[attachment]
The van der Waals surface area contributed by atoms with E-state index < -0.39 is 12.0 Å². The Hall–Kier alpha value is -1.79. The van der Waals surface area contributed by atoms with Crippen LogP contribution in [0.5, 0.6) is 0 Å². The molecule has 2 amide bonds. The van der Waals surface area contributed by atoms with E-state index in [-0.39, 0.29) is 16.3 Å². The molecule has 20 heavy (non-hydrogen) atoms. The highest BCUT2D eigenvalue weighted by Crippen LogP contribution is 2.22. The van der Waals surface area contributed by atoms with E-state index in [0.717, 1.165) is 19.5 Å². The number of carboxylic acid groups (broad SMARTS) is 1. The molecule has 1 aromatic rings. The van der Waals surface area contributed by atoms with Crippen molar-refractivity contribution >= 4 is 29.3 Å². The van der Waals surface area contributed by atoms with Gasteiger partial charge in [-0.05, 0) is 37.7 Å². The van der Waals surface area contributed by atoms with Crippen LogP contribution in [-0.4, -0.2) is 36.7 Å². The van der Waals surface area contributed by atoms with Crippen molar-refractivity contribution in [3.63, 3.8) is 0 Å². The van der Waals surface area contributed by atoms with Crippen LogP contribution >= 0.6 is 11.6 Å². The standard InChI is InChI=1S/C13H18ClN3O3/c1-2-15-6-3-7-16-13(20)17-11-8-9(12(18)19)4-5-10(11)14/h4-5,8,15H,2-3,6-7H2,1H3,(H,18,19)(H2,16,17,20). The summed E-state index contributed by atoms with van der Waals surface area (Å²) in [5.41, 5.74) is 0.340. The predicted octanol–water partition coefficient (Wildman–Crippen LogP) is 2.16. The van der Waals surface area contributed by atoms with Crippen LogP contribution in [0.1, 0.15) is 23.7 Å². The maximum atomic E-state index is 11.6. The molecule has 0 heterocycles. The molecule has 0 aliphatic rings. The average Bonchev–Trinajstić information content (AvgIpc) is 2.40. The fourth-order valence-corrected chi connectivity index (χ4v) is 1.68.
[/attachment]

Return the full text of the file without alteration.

The van der Waals surface area contributed by atoms with E-state index < -0.39 is 12.0 Å². The Hall–Kier alpha value is -1.79. The van der Waals surface area contributed by atoms with Crippen LogP contribution in [0.5, 0.6) is 0 Å². The molecule has 2 amide bonds. The van der Waals surface area contributed by atoms with E-state index in [-0.39, 0.29) is 16.3 Å². The molecule has 20 heavy (non-hydrogen) atoms. The highest BCUT2D eigenvalue weighted by Crippen LogP contribution is 2.22. The van der Waals surface area contributed by atoms with E-state index in [0.717, 1.165) is 19.5 Å². The number of carboxylic acid groups (broad SMARTS) is 1. The molecule has 1 aromatic rings. The van der Waals surface area contributed by atoms with Crippen molar-refractivity contribution >= 4 is 29.3 Å². The van der Waals surface area contributed by atoms with Gasteiger partial charge in [-0.05, 0) is 37.7 Å². The van der Waals surface area contributed by atoms with Crippen LogP contribution in [-0.4, -0.2) is 36.7 Å². The van der Waals surface area contributed by atoms with Crippen molar-refractivity contribution in [3.63, 3.8) is 0 Å². The van der Waals surface area contributed by atoms with Crippen LogP contribution >= 0.6 is 11.6 Å². The standard InChI is InChI=1S/C13H18ClN3O3/c1-2-15-6-3-7-16-13(20)17-11-8-9(12(18)19)4-5-10(11)14/h4-5,8,15H,2-3,6-7H2,1H3,(H,18,19)(H2,16,17,20). The summed E-state index contributed by atoms with van der Waals surface area (Å²) in [5.41, 5.74) is 0.340. The predicted octanol–water partition coefficient (Wildman–Crippen LogP) is 2.16. The van der Waals surface area contributed by atoms with Crippen LogP contribution in [0.1, 0.15) is 23.7 Å². The maximum atomic E-state index is 11.6. The molecule has 0 heterocycles. The molecule has 0 aliphatic rings. The average Bonchev–Trinajstić information content (AvgIpc) is 2.40. The fourth-order valence-corrected chi connectivity index (χ4v) is 1.68.